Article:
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Wednesday, April 16, 2014

Of copper coils and things



The copper coil is wrapped around the stovepipe of the kitchen woodstove. There's a water tank behind the wall that it feeds. The good news is that it does warm the water. The bad news is that it's not quite hot enough for a shower. However, it is warm enough to do dishes without getting frostbite. That's an improvement. I'll let it run overnight and see exactly how warm it gets.

If it's still too cool I'll add a copper loop directly to the back of the firebox and then feed it into the stovepipe coil. One of the dangers of this type of water heater is getting the water dangerously hot. I rather err on the side of caution. The days have been mild, so the woodstove hasn't run especially hot.

The mild weather is knocking down the snow. The warmer temperatures, plus heavy rain, is causing some flooding. My house isn't in any danger, being on a hillside.

There's still snow around my house, but that resource will soon be gone. Resource? You might ask. Indeed. The refrigerator hasn't even been plugged in since we got home. To conserve power, we've been harvesting snow and using it like a big ice box. That has worked surprisingly well. Of course, now that we are “post peak snow,” I have to make other arrangements.

I've been working on a design that will greatly reduce power needs for refrigeration -should it work. If other distractions are kept to a minimum, it won't be long before I post pics of that project.

However, distractions keep popping up. I'm in the process of cleaning out a storage unit. My daughter left a lot of stuff behind when she moved to California. I don't know why she even bothered getting a unit. There's only one thing that she wanted to keep. My lovely wife and I are picking through some of the stuff. We've offered the rest to friends and family. If they don't want anything it's going to be abandoned.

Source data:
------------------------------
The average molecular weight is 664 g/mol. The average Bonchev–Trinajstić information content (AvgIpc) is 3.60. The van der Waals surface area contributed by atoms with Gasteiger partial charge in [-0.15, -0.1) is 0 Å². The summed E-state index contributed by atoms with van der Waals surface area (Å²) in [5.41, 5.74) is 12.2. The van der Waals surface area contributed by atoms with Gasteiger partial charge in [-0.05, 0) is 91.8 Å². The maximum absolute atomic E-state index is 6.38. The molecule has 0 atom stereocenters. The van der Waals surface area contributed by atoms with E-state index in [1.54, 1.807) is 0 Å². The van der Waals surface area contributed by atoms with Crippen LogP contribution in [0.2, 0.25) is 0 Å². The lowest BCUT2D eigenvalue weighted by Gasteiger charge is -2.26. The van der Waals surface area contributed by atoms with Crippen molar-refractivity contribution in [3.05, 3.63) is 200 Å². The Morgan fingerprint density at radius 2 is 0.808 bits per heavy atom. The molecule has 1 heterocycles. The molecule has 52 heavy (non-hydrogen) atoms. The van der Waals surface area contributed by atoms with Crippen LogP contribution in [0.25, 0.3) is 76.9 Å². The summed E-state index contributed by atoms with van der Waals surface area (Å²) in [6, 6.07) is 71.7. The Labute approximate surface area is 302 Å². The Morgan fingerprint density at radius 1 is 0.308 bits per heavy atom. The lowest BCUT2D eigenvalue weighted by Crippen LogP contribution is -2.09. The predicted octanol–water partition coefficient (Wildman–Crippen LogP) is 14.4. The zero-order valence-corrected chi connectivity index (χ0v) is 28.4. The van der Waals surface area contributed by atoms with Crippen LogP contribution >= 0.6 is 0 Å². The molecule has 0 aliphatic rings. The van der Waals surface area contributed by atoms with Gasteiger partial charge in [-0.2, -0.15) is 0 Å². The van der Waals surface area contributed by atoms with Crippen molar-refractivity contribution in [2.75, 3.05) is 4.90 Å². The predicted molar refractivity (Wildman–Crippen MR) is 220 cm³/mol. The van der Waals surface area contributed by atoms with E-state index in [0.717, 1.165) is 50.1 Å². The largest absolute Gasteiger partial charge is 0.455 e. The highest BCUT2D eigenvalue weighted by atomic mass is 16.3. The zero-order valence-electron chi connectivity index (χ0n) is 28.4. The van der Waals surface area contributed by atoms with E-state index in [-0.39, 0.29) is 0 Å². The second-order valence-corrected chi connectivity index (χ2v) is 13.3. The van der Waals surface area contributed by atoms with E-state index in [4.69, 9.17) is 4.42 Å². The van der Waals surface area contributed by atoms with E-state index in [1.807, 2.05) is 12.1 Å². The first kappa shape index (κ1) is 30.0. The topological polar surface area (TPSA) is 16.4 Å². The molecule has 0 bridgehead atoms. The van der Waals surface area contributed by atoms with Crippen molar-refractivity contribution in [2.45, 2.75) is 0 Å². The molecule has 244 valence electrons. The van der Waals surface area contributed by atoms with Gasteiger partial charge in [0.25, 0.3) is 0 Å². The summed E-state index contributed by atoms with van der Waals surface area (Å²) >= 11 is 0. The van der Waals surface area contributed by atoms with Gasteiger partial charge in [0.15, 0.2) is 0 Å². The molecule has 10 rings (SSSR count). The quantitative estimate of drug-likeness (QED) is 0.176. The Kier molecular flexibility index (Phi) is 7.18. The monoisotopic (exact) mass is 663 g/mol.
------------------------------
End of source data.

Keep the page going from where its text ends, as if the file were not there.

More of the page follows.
We are well into New Hampshire's 5th season -Mud Season. The yard and driveways are a mess. Once things dry out a bit, the debris from a harsh winter will get cleaned up.

At least I'm not bored.

-Sixbears

9 comments:

  1. Would wrapping the pipe and coils in that photo in a layer or two of aluminium foil help trap any radiant heat and reflect it back onto the coils?

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    Replies
    1. Foil would not stand up to the heat over time. I've slid the metal collar down to photograph it.

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  2. Thanks for the photo Sixbears... it's a simple type of wetback system... I'm wondering why don't you have pipes going in and out of the firebox? Yes it is more complex...

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    Replies
    1. It would be hard to do with this stove,due to its construction. A small loop in the firebox would do the trick nicely.

      However, I don't need much more as the temperature is almost there.

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    2. Make you a form from 2 x 4's and plywood.Place the coil in the center and fill with plaster of paris .Lay it right against the side of the stove.

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  3. I have some duce and a half plates for heating batteries want them free

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  4. Could it be the sharp bent joint just below the flue on the photo? I am sure I have read somewhere that a 90 degree bend can reduce the flow by half.

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    Replies
    1. It might,but I still get enough circulation to do the trick.

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